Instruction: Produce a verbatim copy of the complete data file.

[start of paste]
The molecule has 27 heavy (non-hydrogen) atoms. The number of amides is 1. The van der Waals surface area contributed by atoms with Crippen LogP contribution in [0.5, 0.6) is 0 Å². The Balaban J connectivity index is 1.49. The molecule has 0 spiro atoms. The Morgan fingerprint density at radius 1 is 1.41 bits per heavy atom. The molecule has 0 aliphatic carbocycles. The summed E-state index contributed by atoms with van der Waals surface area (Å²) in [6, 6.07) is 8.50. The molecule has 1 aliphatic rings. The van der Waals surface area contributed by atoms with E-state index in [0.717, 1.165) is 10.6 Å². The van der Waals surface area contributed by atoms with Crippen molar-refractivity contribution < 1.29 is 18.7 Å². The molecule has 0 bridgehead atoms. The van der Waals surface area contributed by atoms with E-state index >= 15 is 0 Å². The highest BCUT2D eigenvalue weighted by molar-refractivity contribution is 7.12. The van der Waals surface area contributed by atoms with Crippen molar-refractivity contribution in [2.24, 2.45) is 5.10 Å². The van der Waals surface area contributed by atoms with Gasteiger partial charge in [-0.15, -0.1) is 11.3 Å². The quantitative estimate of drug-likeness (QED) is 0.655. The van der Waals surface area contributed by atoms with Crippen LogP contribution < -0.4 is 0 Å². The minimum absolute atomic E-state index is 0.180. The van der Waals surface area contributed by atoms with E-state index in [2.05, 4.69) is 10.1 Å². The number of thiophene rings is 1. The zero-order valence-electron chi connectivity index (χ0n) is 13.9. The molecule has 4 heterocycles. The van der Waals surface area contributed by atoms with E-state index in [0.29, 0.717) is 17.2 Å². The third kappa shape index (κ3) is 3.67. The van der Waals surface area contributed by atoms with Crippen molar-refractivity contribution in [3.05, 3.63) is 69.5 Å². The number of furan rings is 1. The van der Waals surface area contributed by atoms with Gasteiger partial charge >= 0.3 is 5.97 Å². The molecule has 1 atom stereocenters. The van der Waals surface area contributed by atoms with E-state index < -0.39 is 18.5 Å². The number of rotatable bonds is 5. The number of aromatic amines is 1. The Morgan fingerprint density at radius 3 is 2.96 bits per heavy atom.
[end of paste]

The molecule has 27 heavy (non-hydrogen) atoms. The number of amides is 1. The van der Waals surface area contributed by atoms with Crippen LogP contribution in [0.5, 0.6) is 0 Å². The Balaban J connectivity index is 1.49. The molecule has 0 spiro atoms. The Morgan fingerprint density at radius 1 is 1.41 bits per heavy atom. The molecule has 0 aliphatic carbocycles. The summed E-state index contributed by atoms with van der Waals surface area (Å²) in [6, 6.07) is 8.50. The molecule has 1 aliphatic rings. The van der Waals surface area contributed by atoms with E-state index in [0.717, 1.165) is 10.6 Å². The van der Waals surface area contributed by atoms with Crippen molar-refractivity contribution < 1.29 is 18.7 Å². The molecule has 0 bridgehead atoms. The van der Waals surface area contributed by atoms with E-state index >= 15 is 0 Å². The highest BCUT2D eigenvalue weighted by molar-refractivity contribution is 7.12. The van der Waals surface area contributed by atoms with Crippen molar-refractivity contribution in [2.24, 2.45) is 5.10 Å². The van der Waals surface area contributed by atoms with Gasteiger partial charge in [-0.15, -0.1) is 11.3 Å². The quantitative estimate of drug-likeness (QED) is 0.655. The van der Waals surface area contributed by atoms with Crippen LogP contribution < -0.4 is 0 Å². The minimum absolute atomic E-state index is 0.180. The van der Waals surface area contributed by atoms with E-state index in [2.05, 4.69) is 10.1 Å². The number of thiophene rings is 1. The zero-order valence-electron chi connectivity index (χ0n) is 13.9. The molecule has 4 heterocycles. The van der Waals surface area contributed by atoms with E-state index in [0.29, 0.717) is 17.2 Å². The third kappa shape index (κ3) is 3.67. The van der Waals surface area contributed by atoms with Crippen molar-refractivity contribution in [3.05, 3.63) is 69.5 Å². The number of furan rings is 1. The van der Waals surface area contributed by atoms with Gasteiger partial charge >= 0.3 is 5.97 Å². The molecule has 1 atom stereocenters. The van der Waals surface area contributed by atoms with E-state index < -0.39 is 18.5 Å². The number of rotatable bonds is 5. The number of aromatic amines is 1. The Morgan fingerprint density at radius 3 is 2.96 bits per heavy atom.